But Nasrallah concluded by saying, “In the Quran, God promises the mujahidin victory if they do jihad and go to war… we rely on the fact that God will grant us victory if we obey him… although we have no missiles or aircraft to shell Tel Aviv with, the Israelis live in constant fear of our operations. You want to know the future… Israel does not have the means of survival in this region for more than a few decades, and those who live long enough will be witness to that.”

A sobering thought, given that Hezbollah is now in possession of a large number of rockets that are fully capable of “shelling Tel Aviv.”

Lest anyone be fooled into thinking that Hezbollah’s decision to sit out the recent war in Gaza might represent a newly found moderation, it’s worth noting what Nasrallah said in a speech he delivered in mid-March: “We are strong and we are capable. If we will stand on our feet, we can destroy this entity… As long as this rapacious entity exists, then resistance is our honor and our lives.” According to Haaretz, Nasrallah then went on to “implore all Arabs and Muslims to adhere to the same path.”

Azani is the deputy executive director of the International Institute for Counter-Terrrorism at Israel’s Interdisciplinary Center in Herzilya. His “Hezbollah: The Story of the Party of God” is a heavily footnoted study that contains a wealth of valuable information and insight. But the reader will need a lot of patience to get through it, because Azani’s English writing skills are, unfortunately, rather limited. Furthermore, beyond the consistently poor English and constant repetition, the book also suffers from a chronic case of chronological disorganization.

Nonetheless, when it comes to the actual topic at hand, Azani brings a lot to the table. The book’s greatest strength is its analysis of an enormous range of primary sources, including newspaper articles and radio broadcasts from Lebanon, Syria, Iran and several other nations “in the neighborhood.” Azani’s detailed discussion of the extraordinarily complex relationship between Iran, Hezbollah and Syria is fascinating and provides solid reasons to hope that Syria, if offered enough carrots (starting with the return of the Golan Heights), just might be convinced to sever its close relationships with Iran and Hezbollah — and Hamas, for that matter.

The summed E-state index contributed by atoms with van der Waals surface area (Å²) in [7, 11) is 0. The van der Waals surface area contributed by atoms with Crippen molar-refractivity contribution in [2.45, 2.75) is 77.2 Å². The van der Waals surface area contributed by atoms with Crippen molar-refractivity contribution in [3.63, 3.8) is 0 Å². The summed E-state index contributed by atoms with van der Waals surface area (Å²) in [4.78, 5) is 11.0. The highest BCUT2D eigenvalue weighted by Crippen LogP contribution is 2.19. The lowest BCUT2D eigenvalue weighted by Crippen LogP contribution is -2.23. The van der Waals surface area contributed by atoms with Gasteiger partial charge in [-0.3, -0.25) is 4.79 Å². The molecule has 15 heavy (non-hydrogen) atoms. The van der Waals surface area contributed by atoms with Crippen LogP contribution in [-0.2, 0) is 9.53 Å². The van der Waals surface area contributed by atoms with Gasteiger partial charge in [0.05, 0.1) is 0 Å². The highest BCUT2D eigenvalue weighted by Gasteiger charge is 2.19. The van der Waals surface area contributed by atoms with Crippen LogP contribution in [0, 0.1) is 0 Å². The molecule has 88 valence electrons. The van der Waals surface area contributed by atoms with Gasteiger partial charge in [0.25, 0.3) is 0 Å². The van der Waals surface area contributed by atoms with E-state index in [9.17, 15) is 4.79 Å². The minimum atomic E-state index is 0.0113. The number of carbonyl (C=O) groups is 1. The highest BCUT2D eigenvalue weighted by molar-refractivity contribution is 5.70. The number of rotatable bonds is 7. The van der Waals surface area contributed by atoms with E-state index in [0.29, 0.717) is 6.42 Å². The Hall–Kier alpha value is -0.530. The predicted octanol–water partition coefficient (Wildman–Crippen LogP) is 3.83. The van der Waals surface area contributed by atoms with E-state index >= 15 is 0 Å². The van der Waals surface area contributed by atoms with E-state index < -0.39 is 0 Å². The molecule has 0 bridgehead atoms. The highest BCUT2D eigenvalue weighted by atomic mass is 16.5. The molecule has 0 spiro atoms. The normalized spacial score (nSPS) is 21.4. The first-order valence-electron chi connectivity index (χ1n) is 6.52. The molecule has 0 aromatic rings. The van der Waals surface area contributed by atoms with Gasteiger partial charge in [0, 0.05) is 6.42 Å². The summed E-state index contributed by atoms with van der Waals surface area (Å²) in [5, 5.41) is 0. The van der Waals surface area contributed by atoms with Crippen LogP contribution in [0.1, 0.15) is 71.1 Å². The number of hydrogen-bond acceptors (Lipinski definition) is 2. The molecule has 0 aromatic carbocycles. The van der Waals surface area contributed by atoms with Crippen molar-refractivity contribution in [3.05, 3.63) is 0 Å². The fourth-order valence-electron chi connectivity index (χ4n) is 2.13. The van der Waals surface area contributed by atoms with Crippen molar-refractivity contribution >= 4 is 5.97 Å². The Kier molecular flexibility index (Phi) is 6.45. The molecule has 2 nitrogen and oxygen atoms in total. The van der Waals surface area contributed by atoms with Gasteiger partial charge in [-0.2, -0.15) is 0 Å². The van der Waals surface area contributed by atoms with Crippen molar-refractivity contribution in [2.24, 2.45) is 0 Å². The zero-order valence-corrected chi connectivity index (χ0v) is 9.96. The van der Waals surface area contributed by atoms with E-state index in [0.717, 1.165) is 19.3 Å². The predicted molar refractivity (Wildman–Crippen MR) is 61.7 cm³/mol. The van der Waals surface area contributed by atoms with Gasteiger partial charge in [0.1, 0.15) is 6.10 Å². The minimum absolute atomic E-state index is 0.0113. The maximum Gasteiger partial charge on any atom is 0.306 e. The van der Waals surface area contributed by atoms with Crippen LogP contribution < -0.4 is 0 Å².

Now putting aside either the wisdom or the necessity of Israel’s two most recent wars, let’s take a look at how Israel should apply some of the lessons from its 2006 war with Hezbollah to its conflict with Hamas.

For starters, it’s painfully clear that one lesson Israel didn’t learn from the Second Lebanon War is that it needs to fundamentally alter its targeting policies so that it doesn’t kill or wound so many civilians. Tragically, civilian casualties are almost inevitable in any war, but killing such a large number of innocents in Lebanon in 2006 and in Gaza a few months ago was both morally indefensible and extremely harmful to Israel’s already battered image throughout the world.

Next, from the standpoint of defending the Israeli homeland, the IDF simply cannot afford to let Hamas accumulate the kind of arsenal in Gaza that it allowed Hezbollah to acquire in Lebanon. As obvious a point as this may appear to be, the Israeli government’s statements during its offensive in Gaza were not exactly reassuring: They vacillated between mission statements that stressed the urgency of stopping Hamas’s constant barrage of rockets; implied that the real goal was removing Hamas from power; highlighted the need to restore Israel’s deterrent and, at times, almost like an afterthought, pointed to the need to prevent any further smuggling of weapons — especially rockets capable of reaching Tel Aviv and other strategic targets.

Fortunately, there are now signs that Israel and the United States, along with Egypt and a number of other key countries, appear to be finally pulling out all the stops in order to halt the flow of weapons to Hamas (unlike what occurred in the aftermath of the Second Lebanon War). But unless this effort can actually succeed, Israel is likely to face a threat from Hamas that will be all too similar to the threat it already faces from Hezbollah. And while such a two-pronged threat to Israel’s largest cities would be dangerous enough, it would, of course, be totally unacceptable should it be combined with a nuclear-armed Iran.

Ken Brociner’s essays, columns and reviews have appeared in Dissent,, Israel Horizons and the Boston Phoenix.